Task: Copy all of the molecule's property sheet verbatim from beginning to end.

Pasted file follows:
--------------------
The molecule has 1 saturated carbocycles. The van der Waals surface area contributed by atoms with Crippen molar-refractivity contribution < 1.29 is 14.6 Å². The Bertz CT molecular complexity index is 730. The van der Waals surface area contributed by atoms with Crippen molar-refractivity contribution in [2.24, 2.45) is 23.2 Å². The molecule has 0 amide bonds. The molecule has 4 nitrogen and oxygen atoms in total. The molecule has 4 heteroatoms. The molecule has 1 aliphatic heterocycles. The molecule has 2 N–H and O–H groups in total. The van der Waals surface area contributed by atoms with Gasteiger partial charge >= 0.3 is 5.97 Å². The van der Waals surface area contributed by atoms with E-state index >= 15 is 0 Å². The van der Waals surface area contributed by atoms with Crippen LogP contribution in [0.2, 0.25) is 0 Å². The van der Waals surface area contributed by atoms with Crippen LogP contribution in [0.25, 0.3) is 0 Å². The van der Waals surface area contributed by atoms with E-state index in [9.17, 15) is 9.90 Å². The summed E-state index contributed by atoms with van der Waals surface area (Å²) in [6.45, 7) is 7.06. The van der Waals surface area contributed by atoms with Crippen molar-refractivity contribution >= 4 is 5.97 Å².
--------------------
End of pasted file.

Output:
The molecule has 1 saturated carbocycles. The van der Waals surface area contributed by atoms with Crippen molar-refractivity contribution < 1.29 is 14.6 Å². The Bertz CT molecular complexity index is 730. The van der Waals surface area contributed by atoms with Crippen molar-refractivity contribution in [2.24, 2.45) is 23.2 Å². The molecule has 0 amide bonds. The molecule has 4 nitrogen and oxygen atoms in total. The molecule has 4 heteroatoms. The molecule has 1 aliphatic heterocycles. The molecule has 2 N–H and O–H groups in total. The van der Waals surface area contributed by atoms with Gasteiger partial charge >= 0.3 is 5.97 Å². The van der Waals surface area contributed by atoms with E-state index >= 15 is 0 Å². The van der Waals surface area contributed by atoms with Crippen LogP contribution in [0.2, 0.25) is 0 Å². The van der Waals surface area contributed by atoms with Crippen LogP contribution in [0.25, 0.3) is 0 Å². The van der Waals surface area contributed by atoms with E-state index in [9.17, 15) is 9.90 Å². The summed E-state index contributed by atoms with van der Waals surface area (Å²) in [6.45, 7) is 7.06. The van der Waals surface area contributed by atoms with Crippen molar-refractivity contribution >= 4 is 5.97 Å².